Hue: what color is it? Saturation: how much is it? Value: How dark or white is it?

If Hue is Red, and saturation is 100% then it is a different color then if Hue is Red and saturation is let's say 60%/99%/01% etc, so for the value. There is Dark Red, and so there is Light Red. As things lose Saturation, their 'lightness' is converted from color to equivalent gray/white 'lightness'.

| improve this answer | |

Hue: the wavelength of the color (at what angle does it fall on the wheel)

Value: the lightness/darkness: tint (lighter) or shade (darker).

Saturation: describes how pure/intense/strong the hue is.

Pure Magenta = 100% Saturation

Pure Magenta + 4 drops of white = Magenta Tint

Pure Magenta + 2 drops of Cyan + 2 drops of Yellow = Magenta Shade (adding cyan and yellow to magenta is like adding black because it's the complement to magenta aka green)

Pure Magenta + 2 drops of white + 1 drop of cyan + 1 drop of yellow = Muddy Magenta

The Magenta Tint, Magenta Shade and Muddy Magenta all have the same amount of decreased saturation (from the Pure Magenta) because you diluted each of them by the same amount (4 drops total) but the Muddy Magenta has the same Value as the Pure Magenta because adding white and black (cyan&yellow) at the same time correct any change in value.

Magenta Tint (lighter value and less saturation)

Magenta Shade (darker value and less saturation)

Pure Magenta value = Muddy Magenta value (same value but Muddy Magenta has less saturation than Pure Magenta like the Magenta Tint and Magenta Shade)

| improve this answer | |

I liked the answer by @Scott. If I understood his answer well, then I try to explain Hue, Value, and Saturation based on physics.

I think the Hue corresponds to the wavelength of light. This is a property of light and not the object that light is illuminating.

Then the Value corresponds to how much the light is absorbed by the object it is shining on. If an object absorbs all the light shinning on it, for example a red light, then that object looks dark and if it does not absorb at all the object looks red (if we use a red light of course). This is the property of the object's surface and does not depend on the light source.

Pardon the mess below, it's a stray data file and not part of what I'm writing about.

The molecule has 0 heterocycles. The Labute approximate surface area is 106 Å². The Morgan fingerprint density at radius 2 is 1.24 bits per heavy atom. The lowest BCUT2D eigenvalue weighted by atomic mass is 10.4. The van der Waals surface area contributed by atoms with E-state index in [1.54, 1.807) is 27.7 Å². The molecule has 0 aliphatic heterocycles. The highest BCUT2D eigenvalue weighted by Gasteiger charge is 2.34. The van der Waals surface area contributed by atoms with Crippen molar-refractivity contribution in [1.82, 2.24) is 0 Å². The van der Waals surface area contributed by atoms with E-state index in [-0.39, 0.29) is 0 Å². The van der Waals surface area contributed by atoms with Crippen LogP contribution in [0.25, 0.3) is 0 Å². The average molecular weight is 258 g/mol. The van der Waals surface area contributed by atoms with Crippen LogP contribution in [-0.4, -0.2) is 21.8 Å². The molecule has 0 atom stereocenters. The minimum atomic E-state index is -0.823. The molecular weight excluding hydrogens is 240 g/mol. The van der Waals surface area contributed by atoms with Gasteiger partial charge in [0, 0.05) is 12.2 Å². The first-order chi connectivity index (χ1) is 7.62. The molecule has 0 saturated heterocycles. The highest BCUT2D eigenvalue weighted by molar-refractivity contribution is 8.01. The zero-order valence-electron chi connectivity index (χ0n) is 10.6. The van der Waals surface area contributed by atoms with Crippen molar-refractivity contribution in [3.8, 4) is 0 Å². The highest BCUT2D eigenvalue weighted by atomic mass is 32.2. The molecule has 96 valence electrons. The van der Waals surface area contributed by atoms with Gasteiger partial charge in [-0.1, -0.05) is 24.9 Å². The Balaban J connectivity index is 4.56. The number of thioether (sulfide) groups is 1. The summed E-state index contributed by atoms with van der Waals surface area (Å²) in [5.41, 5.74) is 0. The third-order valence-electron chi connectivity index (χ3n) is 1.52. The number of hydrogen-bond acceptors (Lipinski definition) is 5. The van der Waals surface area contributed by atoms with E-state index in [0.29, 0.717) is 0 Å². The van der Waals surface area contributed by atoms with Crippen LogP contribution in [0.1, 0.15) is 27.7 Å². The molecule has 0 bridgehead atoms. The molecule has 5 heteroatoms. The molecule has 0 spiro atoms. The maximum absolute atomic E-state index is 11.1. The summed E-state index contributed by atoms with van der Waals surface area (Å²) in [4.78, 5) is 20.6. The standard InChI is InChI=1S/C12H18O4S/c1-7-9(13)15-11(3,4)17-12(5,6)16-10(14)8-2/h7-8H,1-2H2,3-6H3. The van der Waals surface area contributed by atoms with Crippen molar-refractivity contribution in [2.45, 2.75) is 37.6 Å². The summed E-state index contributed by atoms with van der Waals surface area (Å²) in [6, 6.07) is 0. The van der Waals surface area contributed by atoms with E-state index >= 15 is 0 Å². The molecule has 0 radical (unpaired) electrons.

The Saturation corresponds to how much the light is scattered upon shinning on an object (how it is reflected). This is also a property of the object's surface. If the light is scattered %100 the object looks white regardless of the wavelength of the light. If the object does not scatter and reflect the light perfectly, then assuming we use a red light and no absorption, the object looks red.

For summary, suppose we use a red light source. The object has two properties, those are how much the object absorb the red light and how well it reflects the light perfectly (or how bad it scatters the light). If the object does not scatter the red light then depending on how much the object absorb the red light the object can look dark (perfect absorption) or red (no absorption).

Here is the color picker from Photoshop and the axes that I think corresponds to the absorption and scattering. enter image description here

| improve this answer | |
  • Nope. Everything depends on the object being illuminated. This is because light (visible wavelengths within the electromagnetic spectrum) cannot be seen. An object can be seen by reflected light which bounces from the object being illuminated to the eye's photoreceptors. Use a neutral coloured object (grey) for purposes of explanation. We can't see light. We can only see objects illuminated by the light such as clouds, trees, rainbows, dust (also called glories), paintings, photographs, etc. Probably better to stick to white light as your source to avoid yelling and hair-pulling. – Stan Aug 4 '19 at 18:16

There is a real confusion with saturation vs value or brightness. Tints and shades change both saturation and brightness. fully saturated color has a variety of value from yellow to blue- light to dark

| improve this answer | |

Your Answer

By clicking “Post Your Answer”, you agree to our terms of service, privacy policy and cookie policy

Not the answer you're looking for? Browse other questions tagged or ask your own question.